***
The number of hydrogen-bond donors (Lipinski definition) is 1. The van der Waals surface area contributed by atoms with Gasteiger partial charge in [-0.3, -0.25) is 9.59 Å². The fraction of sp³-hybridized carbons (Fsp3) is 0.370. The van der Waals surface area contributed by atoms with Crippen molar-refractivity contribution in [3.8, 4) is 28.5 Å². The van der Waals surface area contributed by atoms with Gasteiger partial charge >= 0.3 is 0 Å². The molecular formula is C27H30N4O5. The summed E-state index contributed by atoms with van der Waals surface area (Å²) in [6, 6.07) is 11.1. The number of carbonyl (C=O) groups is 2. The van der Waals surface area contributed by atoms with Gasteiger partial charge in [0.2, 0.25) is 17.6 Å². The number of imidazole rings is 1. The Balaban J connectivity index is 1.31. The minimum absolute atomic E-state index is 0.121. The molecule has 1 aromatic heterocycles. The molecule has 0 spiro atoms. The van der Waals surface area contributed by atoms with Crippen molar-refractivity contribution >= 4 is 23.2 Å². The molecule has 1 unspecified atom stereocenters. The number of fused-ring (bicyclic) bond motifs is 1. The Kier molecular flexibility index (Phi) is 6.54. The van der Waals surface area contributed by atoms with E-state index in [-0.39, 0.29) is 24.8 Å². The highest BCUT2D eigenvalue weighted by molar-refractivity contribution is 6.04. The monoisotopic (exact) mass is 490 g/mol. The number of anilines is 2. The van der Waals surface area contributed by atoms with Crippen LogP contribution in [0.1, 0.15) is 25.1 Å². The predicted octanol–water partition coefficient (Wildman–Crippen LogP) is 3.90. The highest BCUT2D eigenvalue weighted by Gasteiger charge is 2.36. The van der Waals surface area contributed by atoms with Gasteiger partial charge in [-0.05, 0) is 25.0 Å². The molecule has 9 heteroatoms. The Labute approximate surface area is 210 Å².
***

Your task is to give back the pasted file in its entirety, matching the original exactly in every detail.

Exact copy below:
The number of hydrogen-bond donors (Lipinski definition) is 1. The van der Waals surface area contributed by atoms with Gasteiger partial charge in [-0.3, -0.25) is 9.59 Å². The fraction of sp³-hybridized carbons (Fsp3) is 0.370. The van der Waals surface area contributed by atoms with Crippen molar-refractivity contribution in [3.8, 4) is 28.5 Å². The van der Waals surface area contributed by atoms with Gasteiger partial charge >= 0.3 is 0 Å². The molecular formula is C27H30N4O5. The summed E-state index contributed by atoms with van der Waals surface area (Å²) in [6, 6.07) is 11.1. The number of carbonyl (C=O) groups is 2. The van der Waals surface area contributed by atoms with Gasteiger partial charge in [0.2, 0.25) is 17.6 Å². The number of imidazole rings is 1. The Balaban J connectivity index is 1.31. The minimum absolute atomic E-state index is 0.121. The molecule has 1 aromatic heterocycles. The molecule has 0 spiro atoms. The van der Waals surface area contributed by atoms with Crippen molar-refractivity contribution >= 4 is 23.2 Å². The molecule has 1 unspecified atom stereocenters. The number of fused-ring (bicyclic) bond motifs is 1. The Kier molecular flexibility index (Phi) is 6.54. The van der Waals surface area contributed by atoms with E-state index in [-0.39, 0.29) is 24.8 Å². The highest BCUT2D eigenvalue weighted by molar-refractivity contribution is 6.04. The monoisotopic (exact) mass is 490 g/mol. The number of anilines is 2. The van der Waals surface area contributed by atoms with Crippen LogP contribution in [0.1, 0.15) is 25.1 Å². The predicted octanol–water partition coefficient (Wildman–Crippen LogP) is 3.90. The highest BCUT2D eigenvalue weighted by Gasteiger charge is 2.36. The van der Waals surface area contributed by atoms with Gasteiger partial charge in [-0.05, 0) is 25.0 Å². The molecule has 9 heteroatoms. The Labute approximate surface area is 210 Å².